Sponsor Brian Bengs, who ran for U.S. Senate as a Democrat in 2022, told News Watch that his group is “not aggressively gathering additional signatures" at the moment. He added that the petition effort could re-emerge for 2026 or later.

The Initiated Measures Protection Amendment was conceived as a means of preventing state legislators from trying to thwart the will of voters.

Brian Bengs at an event in Aberdeen
Brian Bengs is sponsoring a measure that would protect ballot measures from being repealed by the Legislature. (Photo: Aberdeen American News)

Bengs said his group collected “many thousands of signatures” but encountered people who incorrectly concluded that the measure was connected to the proposed abortion amendment.

“To preclude such confusion and increase the chance that each initiative is objectively assessed by voters on its own merit, we have transitioned to a passive approach to signature collection,” said Bengs.

South Dakota Legislature term limits

State Sen. Brent Hoffman, R-Hartford, did not provide a specific update for how many signatures his group has collected for the proposed amendment that would limit state legislators to eight years in each chamber or a maximum total of 16 years.

“Since I’ve been focused on service in the Legislature, our statewide team of volunteers will wait until the end of the session to release data or a statement,” Hoffman told News Watch.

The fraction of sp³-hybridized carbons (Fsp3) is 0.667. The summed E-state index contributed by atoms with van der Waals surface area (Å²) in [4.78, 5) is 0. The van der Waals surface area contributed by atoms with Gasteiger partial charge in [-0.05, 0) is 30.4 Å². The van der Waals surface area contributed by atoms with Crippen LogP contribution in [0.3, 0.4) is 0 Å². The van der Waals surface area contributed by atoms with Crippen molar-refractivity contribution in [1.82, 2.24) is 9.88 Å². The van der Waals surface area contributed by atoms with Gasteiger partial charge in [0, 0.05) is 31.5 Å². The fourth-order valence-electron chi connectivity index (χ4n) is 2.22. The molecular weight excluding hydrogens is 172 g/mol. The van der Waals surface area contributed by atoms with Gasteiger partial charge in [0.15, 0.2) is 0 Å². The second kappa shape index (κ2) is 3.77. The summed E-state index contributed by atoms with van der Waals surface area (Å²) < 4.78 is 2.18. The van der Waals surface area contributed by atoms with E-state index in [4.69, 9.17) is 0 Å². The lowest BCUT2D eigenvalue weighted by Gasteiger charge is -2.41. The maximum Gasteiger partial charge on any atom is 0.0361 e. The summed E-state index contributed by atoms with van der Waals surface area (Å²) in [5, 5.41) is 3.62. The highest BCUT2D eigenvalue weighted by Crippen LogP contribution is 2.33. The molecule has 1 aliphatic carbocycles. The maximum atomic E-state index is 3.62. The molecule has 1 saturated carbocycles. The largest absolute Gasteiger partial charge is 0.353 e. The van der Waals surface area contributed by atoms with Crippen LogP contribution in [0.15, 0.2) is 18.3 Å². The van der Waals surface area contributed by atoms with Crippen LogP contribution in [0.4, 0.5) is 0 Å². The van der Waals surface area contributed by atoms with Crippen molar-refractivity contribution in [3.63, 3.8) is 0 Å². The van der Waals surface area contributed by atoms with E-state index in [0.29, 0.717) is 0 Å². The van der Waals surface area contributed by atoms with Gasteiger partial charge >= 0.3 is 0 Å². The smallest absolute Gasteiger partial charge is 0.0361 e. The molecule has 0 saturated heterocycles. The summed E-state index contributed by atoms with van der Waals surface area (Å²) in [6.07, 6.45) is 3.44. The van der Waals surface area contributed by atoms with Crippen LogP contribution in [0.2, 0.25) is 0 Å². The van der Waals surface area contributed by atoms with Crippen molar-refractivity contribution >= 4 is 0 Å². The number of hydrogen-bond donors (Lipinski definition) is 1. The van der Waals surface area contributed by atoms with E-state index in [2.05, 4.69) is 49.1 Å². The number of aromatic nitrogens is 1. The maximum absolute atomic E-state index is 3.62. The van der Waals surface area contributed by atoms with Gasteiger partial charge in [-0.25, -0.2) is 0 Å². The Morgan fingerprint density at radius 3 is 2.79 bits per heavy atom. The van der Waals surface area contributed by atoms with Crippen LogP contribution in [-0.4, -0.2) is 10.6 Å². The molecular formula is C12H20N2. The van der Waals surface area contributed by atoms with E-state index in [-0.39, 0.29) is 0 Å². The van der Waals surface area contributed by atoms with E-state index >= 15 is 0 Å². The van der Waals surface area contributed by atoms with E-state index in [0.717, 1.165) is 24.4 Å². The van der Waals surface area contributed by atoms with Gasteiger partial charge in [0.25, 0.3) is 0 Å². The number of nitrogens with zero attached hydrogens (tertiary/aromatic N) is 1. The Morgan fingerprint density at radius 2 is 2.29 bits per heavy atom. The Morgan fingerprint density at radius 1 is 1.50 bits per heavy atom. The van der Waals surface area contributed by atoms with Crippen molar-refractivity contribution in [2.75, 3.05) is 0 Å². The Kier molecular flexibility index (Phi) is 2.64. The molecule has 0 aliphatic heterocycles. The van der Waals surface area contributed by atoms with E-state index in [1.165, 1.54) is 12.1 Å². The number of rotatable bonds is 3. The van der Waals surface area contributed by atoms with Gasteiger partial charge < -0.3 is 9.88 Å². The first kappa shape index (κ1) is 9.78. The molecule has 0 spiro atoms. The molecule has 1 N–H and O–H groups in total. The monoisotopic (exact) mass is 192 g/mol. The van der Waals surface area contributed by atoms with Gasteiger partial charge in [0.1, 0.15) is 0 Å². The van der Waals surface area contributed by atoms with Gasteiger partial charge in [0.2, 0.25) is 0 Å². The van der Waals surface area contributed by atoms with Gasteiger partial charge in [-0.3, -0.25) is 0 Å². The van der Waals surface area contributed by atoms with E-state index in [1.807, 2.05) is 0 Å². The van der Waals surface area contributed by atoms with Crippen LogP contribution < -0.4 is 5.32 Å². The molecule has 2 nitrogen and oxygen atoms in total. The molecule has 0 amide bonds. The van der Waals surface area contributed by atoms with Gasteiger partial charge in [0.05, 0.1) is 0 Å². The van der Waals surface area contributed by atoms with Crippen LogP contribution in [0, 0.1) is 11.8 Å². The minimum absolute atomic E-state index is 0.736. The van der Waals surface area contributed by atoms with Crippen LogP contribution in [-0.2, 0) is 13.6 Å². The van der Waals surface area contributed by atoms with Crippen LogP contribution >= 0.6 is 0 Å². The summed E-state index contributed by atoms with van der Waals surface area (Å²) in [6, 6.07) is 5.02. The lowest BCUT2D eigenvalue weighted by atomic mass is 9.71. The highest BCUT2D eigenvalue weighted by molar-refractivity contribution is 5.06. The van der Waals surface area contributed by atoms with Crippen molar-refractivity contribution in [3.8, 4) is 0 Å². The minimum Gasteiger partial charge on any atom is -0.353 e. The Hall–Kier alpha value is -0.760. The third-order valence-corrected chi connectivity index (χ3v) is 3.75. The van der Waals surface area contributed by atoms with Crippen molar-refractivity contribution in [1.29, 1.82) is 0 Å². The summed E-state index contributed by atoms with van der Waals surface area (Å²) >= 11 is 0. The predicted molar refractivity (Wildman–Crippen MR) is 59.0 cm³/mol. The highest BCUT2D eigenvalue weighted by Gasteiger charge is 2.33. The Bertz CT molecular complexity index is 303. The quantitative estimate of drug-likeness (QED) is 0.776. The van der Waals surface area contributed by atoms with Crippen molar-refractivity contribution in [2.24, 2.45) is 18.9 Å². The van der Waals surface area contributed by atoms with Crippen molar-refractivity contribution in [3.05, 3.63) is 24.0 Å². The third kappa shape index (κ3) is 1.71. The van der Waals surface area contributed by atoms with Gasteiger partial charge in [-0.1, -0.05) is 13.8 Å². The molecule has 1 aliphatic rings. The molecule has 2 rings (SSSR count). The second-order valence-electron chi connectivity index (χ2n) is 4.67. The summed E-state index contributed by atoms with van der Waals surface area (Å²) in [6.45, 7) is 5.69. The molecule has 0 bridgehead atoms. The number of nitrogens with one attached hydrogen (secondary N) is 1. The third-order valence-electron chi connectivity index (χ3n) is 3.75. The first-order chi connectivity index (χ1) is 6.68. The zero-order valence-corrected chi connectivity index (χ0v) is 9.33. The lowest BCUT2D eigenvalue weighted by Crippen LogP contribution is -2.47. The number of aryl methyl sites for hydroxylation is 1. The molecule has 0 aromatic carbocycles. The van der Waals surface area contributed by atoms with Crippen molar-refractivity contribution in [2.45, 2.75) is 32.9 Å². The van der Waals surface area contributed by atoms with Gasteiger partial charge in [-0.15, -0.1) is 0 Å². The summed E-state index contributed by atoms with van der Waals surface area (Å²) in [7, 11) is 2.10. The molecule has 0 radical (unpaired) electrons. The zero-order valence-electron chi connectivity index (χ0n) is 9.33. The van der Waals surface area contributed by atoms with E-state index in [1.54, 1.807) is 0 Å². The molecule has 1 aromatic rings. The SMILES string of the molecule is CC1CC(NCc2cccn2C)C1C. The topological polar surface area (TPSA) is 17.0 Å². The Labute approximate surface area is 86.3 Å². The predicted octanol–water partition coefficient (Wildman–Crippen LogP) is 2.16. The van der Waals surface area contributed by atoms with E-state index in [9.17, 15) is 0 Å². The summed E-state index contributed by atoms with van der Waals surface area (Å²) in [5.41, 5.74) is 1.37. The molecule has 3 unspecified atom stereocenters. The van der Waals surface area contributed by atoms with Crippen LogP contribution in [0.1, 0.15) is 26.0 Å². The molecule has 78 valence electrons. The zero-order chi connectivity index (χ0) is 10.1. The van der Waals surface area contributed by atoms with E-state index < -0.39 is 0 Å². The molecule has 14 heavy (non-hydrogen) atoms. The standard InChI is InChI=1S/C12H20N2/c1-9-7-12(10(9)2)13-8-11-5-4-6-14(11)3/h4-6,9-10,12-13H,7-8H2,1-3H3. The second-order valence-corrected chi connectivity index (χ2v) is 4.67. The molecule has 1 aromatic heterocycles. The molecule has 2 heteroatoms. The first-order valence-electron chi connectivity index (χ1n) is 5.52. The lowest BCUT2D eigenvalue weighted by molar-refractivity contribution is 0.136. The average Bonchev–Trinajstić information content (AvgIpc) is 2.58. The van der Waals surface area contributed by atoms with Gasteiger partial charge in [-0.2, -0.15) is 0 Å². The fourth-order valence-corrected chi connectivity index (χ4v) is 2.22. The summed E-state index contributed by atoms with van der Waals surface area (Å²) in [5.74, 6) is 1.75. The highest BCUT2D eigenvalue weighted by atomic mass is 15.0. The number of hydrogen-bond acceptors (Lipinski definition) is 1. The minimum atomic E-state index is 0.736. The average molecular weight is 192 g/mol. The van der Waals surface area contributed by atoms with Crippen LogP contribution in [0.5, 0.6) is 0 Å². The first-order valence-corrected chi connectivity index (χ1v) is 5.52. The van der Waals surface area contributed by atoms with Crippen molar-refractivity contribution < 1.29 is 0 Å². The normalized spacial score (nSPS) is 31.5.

That period of inactivity, with the deadline looming May 7, points to a steep uphill climb for the measure to make the ballot.

South Dakota 2024 election schedule

South Dakotans will vote on the ballot issues in the Nov. 5 general election.

Statewide races in the June 4 primary election include a Republican race for U.S. House of Representatives between incumbent Rep. Dusty Johnson and challenger Justin McNeal and a Democratic primary between Zach Kovach and Bert Olson. Republican Kristie Fiegen, chair of the Public Utilities Commission, also is up for re-election.

Here are key dates in this year's election schedule:

  • April 19: Absentee voting begins for primary election
  • May 7: Ballot measure deadline
  • May 20: Voter registration deadline for primary election
  • June 4: Primary election
  • Sept. 20: Absentee voting begins for general election
  • Oct. 21: Voter registration deadline for general election
  • Nov. 5: General election